Since 1890, 21 July is the Belgian National Day. This goes back to 1831 when the first King of the Belgians, Leopold I, took the oath on the constitution of the newly independent nation. He came from a German dynasty.
The small neighboring country of Germany that today has a population of about 11,3 Million as well as three official languages (Dutch, French and German), has been under many different reigns in history (the name Belgium is derived from the former Roman province Gallia Belgica). Only in 1830 the country became independent. Previously it was united with the Netherlands into the United Kingdom of the Netherlands in 1815 by the Congress of Vienna after the fall of Napoleonic France. Due to religious, linguistic and political reasons a revolution broke out in 1830. The primarily catholic south, speaking mostly French separated from the mainly protestant, Dutch north. A provisional government declared independence on 4 October 1830. At the end of the year this was approved in London by the great powers (Great Britain, Austria, Prussia, Russia and France).
The newly selected National Congress adopted a new Belgian constitution in February 1831. It was comparatively progressive, included extensive civil rights and arranged for a constitutional monarchy. But it wasn’t easy to find a new king. The Dutch House of Orange-Nassau the Belgians just had fought was disqualified by constitution. The local high nobility, like count Félix de Mérode, who had been a member of the provisional government and would later be a minister, declined. Afterwards the son of the new French king Louis-Philippe I, Louis, Duke of Nemours, was considered but wouldn’t do either. Great Britain as well as the Belgian prime minister were against it, because they feared that France might take over Belgium.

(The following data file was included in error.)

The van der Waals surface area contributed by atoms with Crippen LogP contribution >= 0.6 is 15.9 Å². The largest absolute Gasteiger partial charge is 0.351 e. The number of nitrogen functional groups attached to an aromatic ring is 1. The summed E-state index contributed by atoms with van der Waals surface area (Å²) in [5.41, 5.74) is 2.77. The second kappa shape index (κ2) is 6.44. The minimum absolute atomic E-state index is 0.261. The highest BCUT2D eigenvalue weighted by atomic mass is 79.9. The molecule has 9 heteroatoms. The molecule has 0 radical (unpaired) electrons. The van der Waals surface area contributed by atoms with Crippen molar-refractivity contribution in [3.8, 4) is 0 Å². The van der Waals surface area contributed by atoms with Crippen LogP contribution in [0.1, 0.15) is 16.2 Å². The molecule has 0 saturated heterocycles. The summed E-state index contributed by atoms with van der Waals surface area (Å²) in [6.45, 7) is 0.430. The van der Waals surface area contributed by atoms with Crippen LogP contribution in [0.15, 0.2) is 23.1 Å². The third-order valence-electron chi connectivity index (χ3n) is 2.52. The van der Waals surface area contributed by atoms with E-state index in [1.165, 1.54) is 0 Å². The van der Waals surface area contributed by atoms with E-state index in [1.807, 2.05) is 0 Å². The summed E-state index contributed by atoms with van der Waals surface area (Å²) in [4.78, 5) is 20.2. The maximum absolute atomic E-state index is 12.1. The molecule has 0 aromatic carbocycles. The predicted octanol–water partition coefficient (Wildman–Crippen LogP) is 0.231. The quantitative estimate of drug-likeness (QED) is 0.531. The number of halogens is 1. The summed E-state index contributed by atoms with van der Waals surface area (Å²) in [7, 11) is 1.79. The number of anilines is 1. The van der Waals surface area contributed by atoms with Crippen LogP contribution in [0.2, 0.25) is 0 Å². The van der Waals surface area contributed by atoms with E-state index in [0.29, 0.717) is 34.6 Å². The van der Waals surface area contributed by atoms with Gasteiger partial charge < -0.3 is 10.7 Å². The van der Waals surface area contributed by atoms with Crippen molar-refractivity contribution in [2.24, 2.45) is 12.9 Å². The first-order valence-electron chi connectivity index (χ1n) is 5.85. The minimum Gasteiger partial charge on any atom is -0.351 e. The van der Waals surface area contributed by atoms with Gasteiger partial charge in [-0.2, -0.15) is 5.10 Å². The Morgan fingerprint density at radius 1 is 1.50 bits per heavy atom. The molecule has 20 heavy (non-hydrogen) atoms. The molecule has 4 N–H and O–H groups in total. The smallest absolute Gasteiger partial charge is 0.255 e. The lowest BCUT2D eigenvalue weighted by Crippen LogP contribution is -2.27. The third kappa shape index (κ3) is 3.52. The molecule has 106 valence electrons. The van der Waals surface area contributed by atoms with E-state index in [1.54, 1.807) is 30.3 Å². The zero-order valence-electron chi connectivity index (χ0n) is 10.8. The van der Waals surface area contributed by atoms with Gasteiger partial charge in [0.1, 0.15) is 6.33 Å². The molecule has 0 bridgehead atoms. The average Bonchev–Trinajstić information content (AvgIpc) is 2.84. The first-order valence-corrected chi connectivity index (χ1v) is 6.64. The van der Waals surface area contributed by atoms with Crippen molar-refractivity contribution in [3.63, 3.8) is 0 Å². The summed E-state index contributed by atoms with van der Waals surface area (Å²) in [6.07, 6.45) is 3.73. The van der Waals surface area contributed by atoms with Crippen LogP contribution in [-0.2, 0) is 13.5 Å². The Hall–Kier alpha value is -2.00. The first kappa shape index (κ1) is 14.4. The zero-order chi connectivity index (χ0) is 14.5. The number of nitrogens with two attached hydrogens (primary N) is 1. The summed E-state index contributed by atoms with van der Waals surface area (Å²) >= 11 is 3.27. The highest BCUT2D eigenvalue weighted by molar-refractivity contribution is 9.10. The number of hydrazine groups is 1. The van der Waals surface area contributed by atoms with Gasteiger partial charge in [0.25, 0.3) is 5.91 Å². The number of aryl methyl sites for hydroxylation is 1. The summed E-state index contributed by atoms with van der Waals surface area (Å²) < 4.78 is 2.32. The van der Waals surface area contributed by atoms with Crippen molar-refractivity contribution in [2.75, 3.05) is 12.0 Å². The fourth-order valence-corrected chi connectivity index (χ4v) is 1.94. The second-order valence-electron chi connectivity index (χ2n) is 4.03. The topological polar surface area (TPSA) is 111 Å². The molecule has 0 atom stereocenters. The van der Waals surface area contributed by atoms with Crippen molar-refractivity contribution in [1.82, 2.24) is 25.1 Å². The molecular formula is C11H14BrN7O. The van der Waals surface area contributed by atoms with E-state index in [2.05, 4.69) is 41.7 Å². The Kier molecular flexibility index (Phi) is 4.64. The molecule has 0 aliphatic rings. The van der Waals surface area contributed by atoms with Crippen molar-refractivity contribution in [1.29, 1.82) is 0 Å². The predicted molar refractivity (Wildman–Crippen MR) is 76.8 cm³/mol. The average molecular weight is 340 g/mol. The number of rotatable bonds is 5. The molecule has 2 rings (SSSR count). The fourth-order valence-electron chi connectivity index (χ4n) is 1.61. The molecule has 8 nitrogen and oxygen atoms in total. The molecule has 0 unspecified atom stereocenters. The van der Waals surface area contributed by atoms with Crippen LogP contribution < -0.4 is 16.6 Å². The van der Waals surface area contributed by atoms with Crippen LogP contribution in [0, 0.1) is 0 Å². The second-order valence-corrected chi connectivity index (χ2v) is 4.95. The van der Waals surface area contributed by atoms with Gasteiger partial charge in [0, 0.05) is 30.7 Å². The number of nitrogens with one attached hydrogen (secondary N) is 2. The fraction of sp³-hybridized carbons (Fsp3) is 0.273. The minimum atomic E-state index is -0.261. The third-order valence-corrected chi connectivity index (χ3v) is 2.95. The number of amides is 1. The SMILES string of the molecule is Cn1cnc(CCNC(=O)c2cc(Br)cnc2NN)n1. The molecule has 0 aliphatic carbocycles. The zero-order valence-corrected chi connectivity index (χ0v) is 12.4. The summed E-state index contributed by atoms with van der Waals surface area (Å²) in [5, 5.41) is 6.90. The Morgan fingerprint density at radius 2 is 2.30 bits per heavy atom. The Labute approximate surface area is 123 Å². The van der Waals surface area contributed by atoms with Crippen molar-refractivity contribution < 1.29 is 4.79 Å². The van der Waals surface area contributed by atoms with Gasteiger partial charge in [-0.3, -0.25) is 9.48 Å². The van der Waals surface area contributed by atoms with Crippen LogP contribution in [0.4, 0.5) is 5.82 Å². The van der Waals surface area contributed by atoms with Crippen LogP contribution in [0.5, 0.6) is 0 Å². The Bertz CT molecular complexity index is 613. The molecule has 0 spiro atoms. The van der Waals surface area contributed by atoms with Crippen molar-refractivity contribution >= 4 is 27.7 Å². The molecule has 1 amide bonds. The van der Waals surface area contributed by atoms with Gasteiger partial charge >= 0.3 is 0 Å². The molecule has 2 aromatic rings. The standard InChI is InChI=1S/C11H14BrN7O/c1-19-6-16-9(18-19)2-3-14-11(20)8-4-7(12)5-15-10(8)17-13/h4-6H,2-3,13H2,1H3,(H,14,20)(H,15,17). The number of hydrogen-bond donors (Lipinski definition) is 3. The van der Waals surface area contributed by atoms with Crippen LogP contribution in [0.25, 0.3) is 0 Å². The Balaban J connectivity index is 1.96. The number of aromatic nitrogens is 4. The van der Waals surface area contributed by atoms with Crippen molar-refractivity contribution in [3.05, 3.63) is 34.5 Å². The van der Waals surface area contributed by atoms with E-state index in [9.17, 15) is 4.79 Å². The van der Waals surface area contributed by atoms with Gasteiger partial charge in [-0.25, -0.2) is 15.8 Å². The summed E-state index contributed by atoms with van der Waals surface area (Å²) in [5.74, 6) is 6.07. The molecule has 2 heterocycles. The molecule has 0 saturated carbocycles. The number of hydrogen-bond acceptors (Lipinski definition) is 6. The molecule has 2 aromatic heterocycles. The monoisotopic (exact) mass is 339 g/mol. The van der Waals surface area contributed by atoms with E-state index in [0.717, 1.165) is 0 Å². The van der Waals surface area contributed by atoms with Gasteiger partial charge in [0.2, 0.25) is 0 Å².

A much better fit was Leopold, prince of Saxe-Coburg-Saalfeld (from 1826 onwards prince of Saxe-Coburg and Gotha) who was born in Coburg on 16 December 1790. The widower of the British heiress to the throne had family as well as friendly contacts not only to Great Britain but also Russia and France. Furthermore, as a protestant he was able to act as a counterbalance to the Catholic Church. He was asked to be King of Greece in 1830, but declined in favor of the Belgian crown.
Leopold of Sax-Coburg and Gotha first set foot on Belgian ground at the Beach of De Panne on 17 July 1831. Only four days later he took the oath on the constitution. By the way, in Belgium a successor doesn’t become king as soon as his predecessor dies, but only after he takes this oath. Less than two weeks after the inauguration, the Netherlands initiated a military offensive that was stopped by France and Great Britain, in the end by a naval blockade. It took until 1839 for Belgium and the Netherlands to agree on a peace agreement. Due to this contract, Belgium was obliged to remain neutral in foreign affairs.
After his inauguration, Leopold I married Louise of Orléans, the catholic daughter of the French king in 1832. He died on 10 December 1865 and was succeeded by his son Leopold II. Since 2013 Philippe is the 7th King of the Belgians.